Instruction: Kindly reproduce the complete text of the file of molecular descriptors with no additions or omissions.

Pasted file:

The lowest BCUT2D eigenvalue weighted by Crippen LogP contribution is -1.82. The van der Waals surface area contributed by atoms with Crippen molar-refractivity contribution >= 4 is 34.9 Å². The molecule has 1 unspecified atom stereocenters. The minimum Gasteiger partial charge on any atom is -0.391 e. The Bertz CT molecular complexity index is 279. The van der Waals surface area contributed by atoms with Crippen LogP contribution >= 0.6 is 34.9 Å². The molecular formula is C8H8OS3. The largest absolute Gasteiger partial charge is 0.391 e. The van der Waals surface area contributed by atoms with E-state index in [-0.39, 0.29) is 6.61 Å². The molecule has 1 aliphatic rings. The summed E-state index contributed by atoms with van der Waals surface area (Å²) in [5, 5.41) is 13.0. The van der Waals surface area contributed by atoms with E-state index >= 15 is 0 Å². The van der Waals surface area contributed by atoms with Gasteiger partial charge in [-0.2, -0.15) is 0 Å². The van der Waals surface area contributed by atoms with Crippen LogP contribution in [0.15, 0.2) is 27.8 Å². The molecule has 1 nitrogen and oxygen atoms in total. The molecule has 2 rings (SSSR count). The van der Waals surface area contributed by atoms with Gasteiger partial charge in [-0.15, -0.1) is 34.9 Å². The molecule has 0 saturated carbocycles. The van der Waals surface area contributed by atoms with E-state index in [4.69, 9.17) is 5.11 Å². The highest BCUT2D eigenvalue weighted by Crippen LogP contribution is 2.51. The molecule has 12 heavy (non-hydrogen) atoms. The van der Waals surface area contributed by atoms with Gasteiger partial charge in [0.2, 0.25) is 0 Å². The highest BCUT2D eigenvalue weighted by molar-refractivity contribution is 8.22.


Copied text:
The lowest BCUT2D eigenvalue weighted by Crippen LogP contribution is -1.82. The van der Waals surface area contributed by atoms with Crippen molar-refractivity contribution >= 4 is 34.9 Å². The molecule has 1 unspecified atom stereocenters. The minimum Gasteiger partial charge on any atom is -0.391 e. The Bertz CT molecular complexity index is 279. The van der Waals surface area contributed by atoms with Crippen LogP contribution >= 0.6 is 34.9 Å². The molecular formula is C8H8OS3. The largest absolute Gasteiger partial charge is 0.391 e. The van der Waals surface area contributed by atoms with E-state index in [-0.39, 0.29) is 6.61 Å². The molecule has 1 aliphatic rings. The summed E-state index contributed by atoms with van der Waals surface area (Å²) in [5, 5.41) is 13.0. The van der Waals surface area contributed by atoms with E-state index >= 15 is 0 Å². The van der Waals surface area contributed by atoms with Gasteiger partial charge in [-0.2, -0.15) is 0 Å². The van der Waals surface area contributed by atoms with Crippen LogP contribution in [0.15, 0.2) is 27.8 Å². The molecule has 1 nitrogen and oxygen atoms in total. The molecule has 2 rings (SSSR count). The van der Waals surface area contributed by atoms with Gasteiger partial charge in [-0.15, -0.1) is 34.9 Å². The molecule has 0 saturated carbocycles. The van der Waals surface area contributed by atoms with E-state index in [4.69, 9.17) is 5.11 Å². The highest BCUT2D eigenvalue weighted by Crippen LogP contribution is 2.51. The molecule has 12 heavy (non-hydrogen) atoms. The van der Waals surface area contributed by atoms with Gasteiger partial charge in [0.2, 0.25) is 0 Å². The highest BCUT2D eigenvalue weighted by molar-refractivity contribution is 8.22.